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DEPARTMENT OF THE INTERIOR,
GENERAL LAND OFFICE,
Washington, D. C., March 25, 1882. Sir: I have the honor to call your attention to the estimate of $469,700 submitted by this office for salaries, fees, and commissions of registers and receivers for the fiscal year ending June 30, 1883. Said estimate was based upon the salaries, fees, and comimissions earned by the officers of 96 offices during the fiscal year ending June 30, 1881, with the addition of the office at Oberlin, Kans., which had then just been opened.
The amount submitted will cover only the compensation of the registers and receivers of the offices now in operation.
There are now pending before Congress Senate bills Nos. 28, 222, and 1531 for the creation of four additional land districts in the States of Colorado, Florida, and Nebraska, two of which, Nos. 28 and 1531, I see by this morning's Record, passed the Senato yesterday. No. 222 has been referred to and received the approval of this office, and all three will, in all probability, become laws.
In addition to the above four offices, House Bill No. 4698 for the creation of two additional ottices in Dakota has passed both Houses of Congress and is now a waiting the approval of the President.
Should the bills above mentioned become laws the amount submitted, $469,700, for salaries, fees, and commissions of registers and receivers during the incoming fiscal year will be inadequate to pay the compensation of the registers and receivers of the 103 offices. It is estimated that the average compensation of each of the new officers will amount to $2,850, aggregating $34,200. The new land districts are created out of districts where there are large and increasing sales of public lands, and the fees and commissions earned by registers and receivers largely in excess of the $2,500 authorized by sections 22:37 and 2240 of the Revised Statutes. The compensation to the reg. isters and receivers of the new would not attect that of the registers and receivers of the old offices. I have therefore to request that the amount heretofore submitted be increased in the sum of $34,200, making in all $503,900.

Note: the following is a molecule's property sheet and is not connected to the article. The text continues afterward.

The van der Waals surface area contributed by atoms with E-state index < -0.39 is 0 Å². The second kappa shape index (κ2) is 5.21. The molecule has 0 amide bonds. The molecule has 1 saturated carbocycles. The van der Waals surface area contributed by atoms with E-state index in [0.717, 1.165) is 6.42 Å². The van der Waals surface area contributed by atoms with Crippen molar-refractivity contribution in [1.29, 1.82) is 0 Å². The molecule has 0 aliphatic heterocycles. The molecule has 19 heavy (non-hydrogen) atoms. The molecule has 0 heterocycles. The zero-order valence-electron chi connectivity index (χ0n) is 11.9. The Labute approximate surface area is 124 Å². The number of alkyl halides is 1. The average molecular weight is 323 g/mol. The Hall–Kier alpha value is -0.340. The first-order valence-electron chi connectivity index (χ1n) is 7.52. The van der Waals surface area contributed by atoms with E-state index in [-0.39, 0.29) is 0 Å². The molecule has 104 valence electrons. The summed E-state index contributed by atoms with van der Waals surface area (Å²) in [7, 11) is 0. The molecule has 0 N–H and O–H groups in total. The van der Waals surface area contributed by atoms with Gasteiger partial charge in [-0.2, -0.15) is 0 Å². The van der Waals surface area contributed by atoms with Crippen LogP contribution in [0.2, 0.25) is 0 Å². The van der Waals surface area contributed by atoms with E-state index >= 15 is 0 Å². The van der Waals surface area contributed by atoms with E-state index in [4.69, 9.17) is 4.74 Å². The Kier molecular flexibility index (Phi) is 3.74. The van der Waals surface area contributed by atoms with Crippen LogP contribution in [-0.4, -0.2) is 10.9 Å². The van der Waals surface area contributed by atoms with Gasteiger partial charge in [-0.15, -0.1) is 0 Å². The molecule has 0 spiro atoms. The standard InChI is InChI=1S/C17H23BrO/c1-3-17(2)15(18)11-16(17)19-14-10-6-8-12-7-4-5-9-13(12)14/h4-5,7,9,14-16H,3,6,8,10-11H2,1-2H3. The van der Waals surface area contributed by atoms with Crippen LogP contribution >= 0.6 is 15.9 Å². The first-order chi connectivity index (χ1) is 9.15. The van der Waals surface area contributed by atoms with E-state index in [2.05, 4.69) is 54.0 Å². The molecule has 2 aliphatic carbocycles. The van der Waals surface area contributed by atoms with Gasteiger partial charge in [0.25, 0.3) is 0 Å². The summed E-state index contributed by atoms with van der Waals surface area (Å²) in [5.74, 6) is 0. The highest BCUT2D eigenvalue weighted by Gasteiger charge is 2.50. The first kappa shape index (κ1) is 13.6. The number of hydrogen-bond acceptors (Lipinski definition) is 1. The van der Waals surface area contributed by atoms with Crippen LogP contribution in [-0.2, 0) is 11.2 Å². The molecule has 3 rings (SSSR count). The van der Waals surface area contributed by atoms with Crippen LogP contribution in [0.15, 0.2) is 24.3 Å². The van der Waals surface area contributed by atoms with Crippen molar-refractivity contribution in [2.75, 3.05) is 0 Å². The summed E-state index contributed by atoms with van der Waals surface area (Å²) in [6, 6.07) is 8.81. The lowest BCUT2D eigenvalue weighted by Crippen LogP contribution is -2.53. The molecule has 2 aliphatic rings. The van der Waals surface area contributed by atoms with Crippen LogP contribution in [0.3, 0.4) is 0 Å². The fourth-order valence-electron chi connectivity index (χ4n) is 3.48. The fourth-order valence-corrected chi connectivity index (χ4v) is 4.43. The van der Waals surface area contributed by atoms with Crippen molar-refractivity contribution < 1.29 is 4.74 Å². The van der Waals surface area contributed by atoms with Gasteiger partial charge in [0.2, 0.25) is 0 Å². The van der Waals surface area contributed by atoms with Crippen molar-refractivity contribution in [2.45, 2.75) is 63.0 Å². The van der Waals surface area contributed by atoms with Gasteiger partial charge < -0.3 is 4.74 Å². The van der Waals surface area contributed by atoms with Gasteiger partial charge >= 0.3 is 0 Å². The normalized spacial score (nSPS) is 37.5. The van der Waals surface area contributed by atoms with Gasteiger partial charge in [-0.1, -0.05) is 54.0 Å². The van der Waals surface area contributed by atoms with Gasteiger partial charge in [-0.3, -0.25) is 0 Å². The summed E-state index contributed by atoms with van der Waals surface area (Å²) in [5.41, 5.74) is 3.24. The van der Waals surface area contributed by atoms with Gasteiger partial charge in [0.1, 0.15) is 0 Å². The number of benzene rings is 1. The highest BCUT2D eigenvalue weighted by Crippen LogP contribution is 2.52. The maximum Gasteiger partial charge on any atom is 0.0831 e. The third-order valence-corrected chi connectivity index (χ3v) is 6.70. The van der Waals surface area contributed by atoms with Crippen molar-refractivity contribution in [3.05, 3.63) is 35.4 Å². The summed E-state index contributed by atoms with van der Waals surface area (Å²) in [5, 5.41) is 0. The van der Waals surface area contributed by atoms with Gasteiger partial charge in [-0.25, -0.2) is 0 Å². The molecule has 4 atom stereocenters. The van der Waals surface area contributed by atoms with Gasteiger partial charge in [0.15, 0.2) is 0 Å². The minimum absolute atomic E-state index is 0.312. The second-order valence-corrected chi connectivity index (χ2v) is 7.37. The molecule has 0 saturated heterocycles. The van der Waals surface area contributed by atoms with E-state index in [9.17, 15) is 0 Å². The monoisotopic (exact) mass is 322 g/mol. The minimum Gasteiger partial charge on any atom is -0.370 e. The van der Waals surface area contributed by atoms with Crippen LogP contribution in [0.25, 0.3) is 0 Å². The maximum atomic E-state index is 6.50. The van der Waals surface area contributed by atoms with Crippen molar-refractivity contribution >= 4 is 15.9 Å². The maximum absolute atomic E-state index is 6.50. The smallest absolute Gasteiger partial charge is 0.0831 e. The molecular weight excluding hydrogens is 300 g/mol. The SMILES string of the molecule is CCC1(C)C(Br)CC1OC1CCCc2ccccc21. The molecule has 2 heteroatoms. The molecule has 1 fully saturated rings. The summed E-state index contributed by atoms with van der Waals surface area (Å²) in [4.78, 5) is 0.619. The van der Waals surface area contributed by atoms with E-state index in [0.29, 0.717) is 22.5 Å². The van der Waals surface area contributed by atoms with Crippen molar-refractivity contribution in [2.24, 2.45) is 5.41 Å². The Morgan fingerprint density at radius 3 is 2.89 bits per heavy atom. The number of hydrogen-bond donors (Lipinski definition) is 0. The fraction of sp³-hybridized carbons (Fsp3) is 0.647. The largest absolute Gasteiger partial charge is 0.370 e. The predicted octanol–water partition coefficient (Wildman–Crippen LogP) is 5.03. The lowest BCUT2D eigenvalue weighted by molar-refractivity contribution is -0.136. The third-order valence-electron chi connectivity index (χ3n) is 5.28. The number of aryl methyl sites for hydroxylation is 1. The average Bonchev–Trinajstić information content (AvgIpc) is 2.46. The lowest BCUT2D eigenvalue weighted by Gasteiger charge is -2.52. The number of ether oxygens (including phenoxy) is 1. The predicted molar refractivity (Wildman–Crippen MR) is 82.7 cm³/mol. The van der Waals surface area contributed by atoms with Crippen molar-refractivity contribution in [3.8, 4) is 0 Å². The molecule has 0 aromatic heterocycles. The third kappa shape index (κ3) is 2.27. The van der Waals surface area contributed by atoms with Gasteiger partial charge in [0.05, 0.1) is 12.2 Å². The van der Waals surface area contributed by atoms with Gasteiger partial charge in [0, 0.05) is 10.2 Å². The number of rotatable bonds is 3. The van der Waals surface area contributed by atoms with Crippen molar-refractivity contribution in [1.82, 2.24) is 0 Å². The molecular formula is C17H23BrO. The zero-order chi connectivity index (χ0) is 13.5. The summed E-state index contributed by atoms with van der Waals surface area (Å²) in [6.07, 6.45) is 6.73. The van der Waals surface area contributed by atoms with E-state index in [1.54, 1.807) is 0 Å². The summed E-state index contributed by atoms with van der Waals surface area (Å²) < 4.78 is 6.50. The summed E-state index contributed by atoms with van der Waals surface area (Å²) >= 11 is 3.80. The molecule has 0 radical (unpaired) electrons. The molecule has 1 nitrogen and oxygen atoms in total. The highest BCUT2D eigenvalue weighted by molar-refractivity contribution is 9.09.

I also call your attention to the fact that, upon the opening of the new offices, fur. niture, safes, plat-books, &c., will be required, as well as the services of clerks. For the same reason, the estimate of $120,000, submitted “for contingent expenses of land oftices” for the same fiscal year, will not meet the expenses of the 103 offices, and I have to request that it be increased to $140,000.
For the estimates referred to, see pages 187, 188, and 189 of the letter of the honorable Secretary of the Treasury, dated December 5, 1881, transmitting estimates of appropriations required for the service of the fiscal year ending June 30, 1883, to the honorable Speaker of the House of Representatives. Very respectfully,
N. C. MCFARLAND,
Commissioner. Hon. S. J. KIRKWOOD,
Secretary of the Interior.
TERM OF OFFICE OF INDIAN INSPECTORS AND INDIAN
PRESIDENT OF THE UNITED
A communication from the Secretary of the Interior relative to the term of
office of Indian inspectors and Indian agents.
MARCH 30, 1882.-Referred to the Committee on Indians Affairs and ordered to be